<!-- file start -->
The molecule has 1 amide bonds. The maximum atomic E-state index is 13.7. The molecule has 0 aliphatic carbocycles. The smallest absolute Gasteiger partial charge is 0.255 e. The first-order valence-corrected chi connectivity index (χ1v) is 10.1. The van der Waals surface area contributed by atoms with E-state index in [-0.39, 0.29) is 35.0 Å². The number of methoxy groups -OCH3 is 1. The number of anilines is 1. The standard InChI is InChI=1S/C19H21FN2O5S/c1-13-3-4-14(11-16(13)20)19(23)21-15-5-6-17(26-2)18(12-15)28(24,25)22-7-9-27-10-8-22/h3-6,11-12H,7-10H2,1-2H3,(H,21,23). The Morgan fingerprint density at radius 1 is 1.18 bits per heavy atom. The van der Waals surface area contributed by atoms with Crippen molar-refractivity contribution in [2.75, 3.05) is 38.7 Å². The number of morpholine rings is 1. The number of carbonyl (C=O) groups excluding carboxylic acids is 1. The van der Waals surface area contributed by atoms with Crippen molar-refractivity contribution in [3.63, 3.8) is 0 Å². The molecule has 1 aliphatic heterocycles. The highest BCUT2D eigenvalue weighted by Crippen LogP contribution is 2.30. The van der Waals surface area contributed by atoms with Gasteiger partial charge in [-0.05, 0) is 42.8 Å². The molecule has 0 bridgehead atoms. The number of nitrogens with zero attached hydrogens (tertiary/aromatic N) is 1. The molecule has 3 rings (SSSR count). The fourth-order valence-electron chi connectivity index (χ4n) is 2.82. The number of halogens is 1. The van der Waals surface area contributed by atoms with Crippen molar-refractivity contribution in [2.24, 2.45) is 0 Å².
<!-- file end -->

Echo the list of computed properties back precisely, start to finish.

The molecule has 1 amide bonds. The maximum atomic E-state index is 13.7. The molecule has 0 aliphatic carbocycles. The smallest absolute Gasteiger partial charge is 0.255 e. The first-order valence-corrected chi connectivity index (χ1v) is 10.1. The van der Waals surface area contributed by atoms with E-state index in [-0.39, 0.29) is 35.0 Å². The number of methoxy groups -OCH3 is 1. The number of anilines is 1. The standard InChI is InChI=1S/C19H21FN2O5S/c1-13-3-4-14(11-16(13)20)19(23)21-15-5-6-17(26-2)18(12-15)28(24,25)22-7-9-27-10-8-22/h3-6,11-12H,7-10H2,1-2H3,(H,21,23). The Morgan fingerprint density at radius 1 is 1.18 bits per heavy atom. The van der Waals surface area contributed by atoms with Crippen molar-refractivity contribution in [2.75, 3.05) is 38.7 Å². The number of morpholine rings is 1. The number of carbonyl (C=O) groups excluding carboxylic acids is 1. The van der Waals surface area contributed by atoms with Crippen molar-refractivity contribution in [3.63, 3.8) is 0 Å². The molecule has 1 aliphatic heterocycles. The highest BCUT2D eigenvalue weighted by Crippen LogP contribution is 2.30. The van der Waals surface area contributed by atoms with Gasteiger partial charge in [-0.05, 0) is 42.8 Å². The molecule has 0 bridgehead atoms. The number of nitrogens with zero attached hydrogens (tertiary/aromatic N) is 1. The molecule has 3 rings (SSSR count). The fourth-order valence-electron chi connectivity index (χ4n) is 2.82. The number of halogens is 1. The van der Waals surface area contributed by atoms with Crippen molar-refractivity contribution in [2.24, 2.45) is 0 Å².